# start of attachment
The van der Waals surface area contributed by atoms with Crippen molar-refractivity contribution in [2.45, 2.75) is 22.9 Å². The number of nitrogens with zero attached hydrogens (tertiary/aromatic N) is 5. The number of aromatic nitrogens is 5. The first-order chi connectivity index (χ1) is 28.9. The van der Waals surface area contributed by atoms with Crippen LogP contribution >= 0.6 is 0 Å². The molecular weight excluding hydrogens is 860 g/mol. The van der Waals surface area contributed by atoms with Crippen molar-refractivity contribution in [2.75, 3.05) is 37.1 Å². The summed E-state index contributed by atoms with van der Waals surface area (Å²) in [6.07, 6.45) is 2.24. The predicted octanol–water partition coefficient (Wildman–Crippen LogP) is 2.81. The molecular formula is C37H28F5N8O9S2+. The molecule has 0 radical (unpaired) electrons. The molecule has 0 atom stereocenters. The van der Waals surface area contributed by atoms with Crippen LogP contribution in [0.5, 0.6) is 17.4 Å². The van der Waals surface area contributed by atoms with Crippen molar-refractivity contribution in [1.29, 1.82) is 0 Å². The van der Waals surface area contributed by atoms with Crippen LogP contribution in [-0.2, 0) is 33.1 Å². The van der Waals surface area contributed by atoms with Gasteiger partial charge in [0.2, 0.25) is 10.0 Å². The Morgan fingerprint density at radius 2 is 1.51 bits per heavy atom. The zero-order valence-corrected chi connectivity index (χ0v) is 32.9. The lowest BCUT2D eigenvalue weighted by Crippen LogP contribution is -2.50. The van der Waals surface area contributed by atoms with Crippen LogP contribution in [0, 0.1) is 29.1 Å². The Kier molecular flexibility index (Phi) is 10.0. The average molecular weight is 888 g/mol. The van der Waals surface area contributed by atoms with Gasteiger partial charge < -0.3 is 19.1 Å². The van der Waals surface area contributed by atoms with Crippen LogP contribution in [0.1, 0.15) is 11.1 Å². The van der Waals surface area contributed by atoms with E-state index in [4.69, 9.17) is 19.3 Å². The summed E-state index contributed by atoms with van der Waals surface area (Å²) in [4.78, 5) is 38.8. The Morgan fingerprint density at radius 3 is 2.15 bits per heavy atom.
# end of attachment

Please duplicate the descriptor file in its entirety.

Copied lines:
The van der Waals surface area contributed by atoms with Crippen molar-refractivity contribution in [2.45, 2.75) is 22.9 Å². The number of nitrogens with zero attached hydrogens (tertiary/aromatic N) is 5. The number of aromatic nitrogens is 5. The first-order chi connectivity index (χ1) is 28.9. The van der Waals surface area contributed by atoms with Crippen LogP contribution >= 0.6 is 0 Å². The molecular weight excluding hydrogens is 860 g/mol. The van der Waals surface area contributed by atoms with Crippen molar-refractivity contribution in [2.75, 3.05) is 37.1 Å². The summed E-state index contributed by atoms with van der Waals surface area (Å²) in [6.07, 6.45) is 2.24. The predicted octanol–water partition coefficient (Wildman–Crippen LogP) is 2.81. The molecular formula is C37H28F5N8O9S2+. The molecule has 0 radical (unpaired) electrons. The molecule has 0 atom stereocenters. The van der Waals surface area contributed by atoms with Crippen LogP contribution in [0.5, 0.6) is 17.4 Å². The van der Waals surface area contributed by atoms with Crippen molar-refractivity contribution in [1.29, 1.82) is 0 Å². The van der Waals surface area contributed by atoms with Crippen LogP contribution in [-0.2, 0) is 33.1 Å². The van der Waals surface area contributed by atoms with Gasteiger partial charge in [0.2, 0.25) is 10.0 Å². The Morgan fingerprint density at radius 2 is 1.51 bits per heavy atom. The zero-order valence-corrected chi connectivity index (χ0v) is 32.9. The lowest BCUT2D eigenvalue weighted by Crippen LogP contribution is -2.50. The van der Waals surface area contributed by atoms with Crippen LogP contribution in [0, 0.1) is 29.1 Å². The Kier molecular flexibility index (Phi) is 10.0. The average molecular weight is 888 g/mol. The van der Waals surface area contributed by atoms with Gasteiger partial charge < -0.3 is 19.1 Å². The van der Waals surface area contributed by atoms with Crippen LogP contribution in [0.1, 0.15) is 11.1 Å². The van der Waals surface area contributed by atoms with E-state index in [4.69, 9.17) is 19.3 Å². The summed E-state index contributed by atoms with van der Waals surface area (Å²) in [4.78, 5) is 38.8. The Morgan fingerprint density at radius 3 is 2.15 bits per heavy atom.